Tuesday, 7 September 2010

Raasay weeps

A harrowing tale of evictions from the island of Raasay, as I continue to copy, paste and clean up the findings of the Napier Commission, now sitting at Torran in Raasay. Raasay is the longish island off the east coast of Skye. Donald Mcleod, a 78-year old former fisherman from Rona, just north of Raasay, tells of the evictions of fourteen townships. Chairman Lord Napier is asking about this.

7837. We want to find out if you know about the evictions in former times. The first one began in the time of M'Leod himself about forty years ago. Do you recollect that?
—I don't remember the first removing, but I remember Mr Rainy about thirty years ago clearing fourteen townships, and he made them into a sheep farm which he had in his own hands.

7838. What became of the people?
—They went to other kingdoms—some to America, some to Australia, and other places that they could think of. Mr Rainy enacted a rule that no one should marry in the island. There was one man there who married in spite of him, and because he did so, he put him out of his father's house, and that man went to a bothy—to a sheep cot. Mr Rainy then came and demolished the sheep cot upon him, and extinguished his fire, and neither friend nor any one else dared give him a night's shelter. He was not allowed entrance into any house.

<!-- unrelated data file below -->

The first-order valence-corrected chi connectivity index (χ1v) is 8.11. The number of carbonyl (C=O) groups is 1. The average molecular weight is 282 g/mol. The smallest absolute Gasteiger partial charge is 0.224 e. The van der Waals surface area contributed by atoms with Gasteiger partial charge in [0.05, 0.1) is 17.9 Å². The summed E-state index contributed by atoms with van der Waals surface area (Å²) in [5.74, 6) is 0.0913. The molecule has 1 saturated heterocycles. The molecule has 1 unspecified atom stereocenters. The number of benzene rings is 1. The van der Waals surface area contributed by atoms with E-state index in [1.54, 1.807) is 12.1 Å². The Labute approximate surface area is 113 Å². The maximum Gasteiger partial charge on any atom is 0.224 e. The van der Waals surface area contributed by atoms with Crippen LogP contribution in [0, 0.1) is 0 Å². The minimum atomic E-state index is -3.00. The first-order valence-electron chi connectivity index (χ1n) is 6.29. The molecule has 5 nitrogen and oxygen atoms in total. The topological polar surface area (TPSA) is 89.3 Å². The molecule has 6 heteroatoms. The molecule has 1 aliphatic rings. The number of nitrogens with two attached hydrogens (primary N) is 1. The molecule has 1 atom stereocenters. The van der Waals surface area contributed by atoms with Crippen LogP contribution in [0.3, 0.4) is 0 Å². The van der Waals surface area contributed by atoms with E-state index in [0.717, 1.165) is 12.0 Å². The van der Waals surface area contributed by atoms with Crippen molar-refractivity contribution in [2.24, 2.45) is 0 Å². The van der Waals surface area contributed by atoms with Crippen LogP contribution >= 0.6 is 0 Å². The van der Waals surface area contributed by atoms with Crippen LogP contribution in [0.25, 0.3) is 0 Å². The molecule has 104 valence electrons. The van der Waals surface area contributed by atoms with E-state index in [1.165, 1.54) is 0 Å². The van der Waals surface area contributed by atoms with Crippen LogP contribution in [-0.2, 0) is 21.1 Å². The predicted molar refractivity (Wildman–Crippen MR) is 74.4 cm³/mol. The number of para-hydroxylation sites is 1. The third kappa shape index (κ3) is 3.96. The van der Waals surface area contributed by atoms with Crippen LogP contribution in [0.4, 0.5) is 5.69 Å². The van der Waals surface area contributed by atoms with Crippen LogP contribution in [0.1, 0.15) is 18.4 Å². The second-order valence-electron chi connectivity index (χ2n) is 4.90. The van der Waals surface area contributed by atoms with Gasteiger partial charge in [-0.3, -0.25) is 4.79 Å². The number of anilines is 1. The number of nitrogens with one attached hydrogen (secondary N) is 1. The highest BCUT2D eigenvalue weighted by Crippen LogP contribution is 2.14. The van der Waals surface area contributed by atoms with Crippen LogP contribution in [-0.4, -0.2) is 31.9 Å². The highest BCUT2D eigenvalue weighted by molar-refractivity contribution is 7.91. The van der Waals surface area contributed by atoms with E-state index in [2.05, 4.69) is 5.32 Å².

7839. What was his name?
—John MLeod.

7840. What is the name of the town were his father was?

7841. Will you give us a rough estimate of the population of the fourteen townships?
—I cannot; there were a great number of people.

7842. Were they hundreds?
—Yes, hundreds, young and old. I am sure there were about one hundred in each of two townships.

7843. Will you name the towns?
—Castle, Screpidale, two Hallaigs, Ceancnock, Leachd, two Fearns, Eyre, Suisinish, Doirredomhain, Mainish.

7858. Did the people out of these fourteen townships that Rainy cleared go of their own accord?
—No, not at all. The people were very sorry to leave at that time. They were weeping and wailing and lamenting. They were taking handfuls of grass that was growing over the graves of their families in the churchyard, as remembrances of their kindred.

7859. Mr Cameron.
—Might that not occur even though the people left of their own free-will, if they were much attached to their kindred?
—No, they were sent away against their will, in spite of them.

No comments:

Post a Comment